Analog Devices is targeting a “sweet spot” in the Class D market, the 5 to 40 watts-per-channel amplifiers used by bookshelf stereo systems, integrated DVD players and wide-screen flat panel TVs. You always want to pay attention to Analog Devices in the audio market. The company has previously made its mark with data converters and DSPs (rather than with Class AB amplifiers), but has claimed slots for its Sharc DSP among a number of high-end A/V receiver makers. One of its power-output parts (the AD1991) is already designed into a version of Sharp's Aquos LCD TV. But it is clear that ADI wants a larger share of the audio pie.
The AD199x amplifiers, including the AD1990 (a 2-channel, 5-watt per channel device), the AD1992 (2 – 10W), the AD1994 (2 – 25W) and AD1996 (2 – 40W), are single-chip ICs containing integrated stereo sigma-delta modulators and a power output stage using a stereo “bridge-tied” load (BTL). The amplifiers are built with a BCD process (a BiCMOS process with integrated DMOS power FET). With an RDS-ON of less than 0.3 ohms, ADI claims its amplifier is better than 80 percent efficient (driving 5 watts into a 6-ohm load). This means minimal heat generation (and smaller heat sinks) in space-constrained applications like flat panel televisions, PC audio systems, and automotive consoles.
The use of outboard FETs, ADI maintains, would increase the output power capability to 100 watts or more.
With the majority of Class D amplifiers, a pulse width modulator delivers a series of variable width pulses to a pair output FETs (wired typically in a push-pull configuration). While the output of the switch pair approximates an analog signal, further smoothing is applied by an outboard inductor-capacitor filter. As I've written before, the success of Class D very often depends on good filter design. Neglect is this area can result in an amplifier which, to quote the Golden Ears set, could bite your ears off.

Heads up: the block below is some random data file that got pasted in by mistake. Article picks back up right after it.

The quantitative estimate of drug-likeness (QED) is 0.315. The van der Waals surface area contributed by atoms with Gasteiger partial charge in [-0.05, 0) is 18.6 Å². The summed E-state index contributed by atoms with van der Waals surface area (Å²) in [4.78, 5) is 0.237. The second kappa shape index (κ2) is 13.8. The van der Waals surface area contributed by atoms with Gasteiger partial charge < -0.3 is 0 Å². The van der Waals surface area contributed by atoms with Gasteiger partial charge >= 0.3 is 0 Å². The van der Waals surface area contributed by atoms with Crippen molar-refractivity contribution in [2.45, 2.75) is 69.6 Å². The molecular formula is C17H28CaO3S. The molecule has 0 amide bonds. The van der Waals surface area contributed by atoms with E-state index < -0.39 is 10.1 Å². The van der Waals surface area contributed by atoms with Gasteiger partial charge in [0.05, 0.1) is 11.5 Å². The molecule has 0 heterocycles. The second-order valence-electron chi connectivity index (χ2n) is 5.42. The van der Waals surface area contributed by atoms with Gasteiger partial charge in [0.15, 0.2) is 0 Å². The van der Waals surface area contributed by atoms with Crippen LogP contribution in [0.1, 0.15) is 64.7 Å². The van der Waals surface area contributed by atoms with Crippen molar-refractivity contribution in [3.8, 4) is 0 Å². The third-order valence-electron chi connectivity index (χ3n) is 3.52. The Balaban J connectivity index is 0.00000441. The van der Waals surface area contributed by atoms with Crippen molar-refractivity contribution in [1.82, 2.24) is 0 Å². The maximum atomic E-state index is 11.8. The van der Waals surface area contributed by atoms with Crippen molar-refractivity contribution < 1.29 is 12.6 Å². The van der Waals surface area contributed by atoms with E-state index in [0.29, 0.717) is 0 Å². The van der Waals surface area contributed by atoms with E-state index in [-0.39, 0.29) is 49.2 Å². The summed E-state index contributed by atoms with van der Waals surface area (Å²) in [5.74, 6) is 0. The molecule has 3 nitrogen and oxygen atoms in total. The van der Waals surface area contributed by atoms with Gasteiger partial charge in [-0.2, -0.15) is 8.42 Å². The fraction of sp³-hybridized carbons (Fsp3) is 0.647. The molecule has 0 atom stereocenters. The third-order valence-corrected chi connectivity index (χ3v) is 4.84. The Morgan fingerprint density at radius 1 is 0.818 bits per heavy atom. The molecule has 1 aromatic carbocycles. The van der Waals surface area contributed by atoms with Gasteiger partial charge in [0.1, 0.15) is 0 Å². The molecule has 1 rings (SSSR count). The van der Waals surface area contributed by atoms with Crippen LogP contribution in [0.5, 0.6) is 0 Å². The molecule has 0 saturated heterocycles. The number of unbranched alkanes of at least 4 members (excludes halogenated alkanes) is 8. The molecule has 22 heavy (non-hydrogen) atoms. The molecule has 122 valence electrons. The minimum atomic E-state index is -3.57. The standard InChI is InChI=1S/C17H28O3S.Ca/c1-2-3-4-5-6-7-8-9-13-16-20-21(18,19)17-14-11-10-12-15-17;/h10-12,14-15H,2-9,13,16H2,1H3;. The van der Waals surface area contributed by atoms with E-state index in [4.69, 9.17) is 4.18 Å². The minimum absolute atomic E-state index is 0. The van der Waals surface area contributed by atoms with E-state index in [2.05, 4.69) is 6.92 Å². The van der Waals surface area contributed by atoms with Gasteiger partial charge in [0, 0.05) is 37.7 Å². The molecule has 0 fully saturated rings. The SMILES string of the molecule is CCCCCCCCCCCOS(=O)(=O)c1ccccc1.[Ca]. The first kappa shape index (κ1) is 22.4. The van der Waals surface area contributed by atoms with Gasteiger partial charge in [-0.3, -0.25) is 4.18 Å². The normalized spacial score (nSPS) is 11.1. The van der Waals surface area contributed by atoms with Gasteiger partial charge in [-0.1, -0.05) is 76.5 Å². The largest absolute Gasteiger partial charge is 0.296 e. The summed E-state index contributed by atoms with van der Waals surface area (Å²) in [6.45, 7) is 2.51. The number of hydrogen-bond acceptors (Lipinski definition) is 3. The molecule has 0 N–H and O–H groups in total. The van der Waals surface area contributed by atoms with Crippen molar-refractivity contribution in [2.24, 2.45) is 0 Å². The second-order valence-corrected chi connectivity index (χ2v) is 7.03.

Thus, a large number of Class D participant are working on “filterless” or “filter-free” designs, which attempt to minimize the capacitor and inductor requirement on the tail end of the amplifier.
ADI's contribution to this task involves the use of a sigma-delta modulator in place of the traditional pulse width modulator. I'm not entirely sure how the sigma-delta modulator functions in this application (I thought I heard “spread spectrum,” centered at 600 kHz), but I suspect it behaves similarly to the sigma-delta modulators in audio data converters. In sigma-delta data converters, the modulator affects a form of oversampling, which in turn provides two benefits. First, it pushes digital quantization noise upward in frequency, where it is essentially out of the range of human hearing and (in terms of capacitor values) much easier to filter. Second, it puts amplitude variations on a broader slope, enabling audio signals to be replicated with a switched capacitor (charging up on one switch cycle, discharging on the next). This would certainly smooth and eliminate some of the harmonics associated with Class D amplifiers.
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For its part, Analog Devices claims simpler filter design. The low distortion specs (less than 0.005 percent THD) are a consequence of the amplifier functioning “closed loop,” through a two-pole, 2nd-order filter. “This does not require design teams tweaking every resistor and inductor,” said Bill Slattery, ADI's product-line manager, digital-audio-product group. Much of the control is proved by the sigma-delta modulator which acts like a 7th-order feed-forward filter. (Claimed SNR is better than 101 dB.)
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While ADI feels its distortion specs are superior to its competitors, it does show the predictable tendency to increase at higher power levels. We'll have to check the datasheets to verify Bob Adam's assertion that the 0.005 percent distortion spec maintains itself across the audio frequency band (20 Hz to 20 kHz).
Though it would have been an ideal venue, Analog Devices did not demonstrate amplifiers with these devices at the Consumer Electronics Show (CES) earlier this month. So, claims for audiophile performance will still need to be tested. But, in principle, ADI is off to a good start.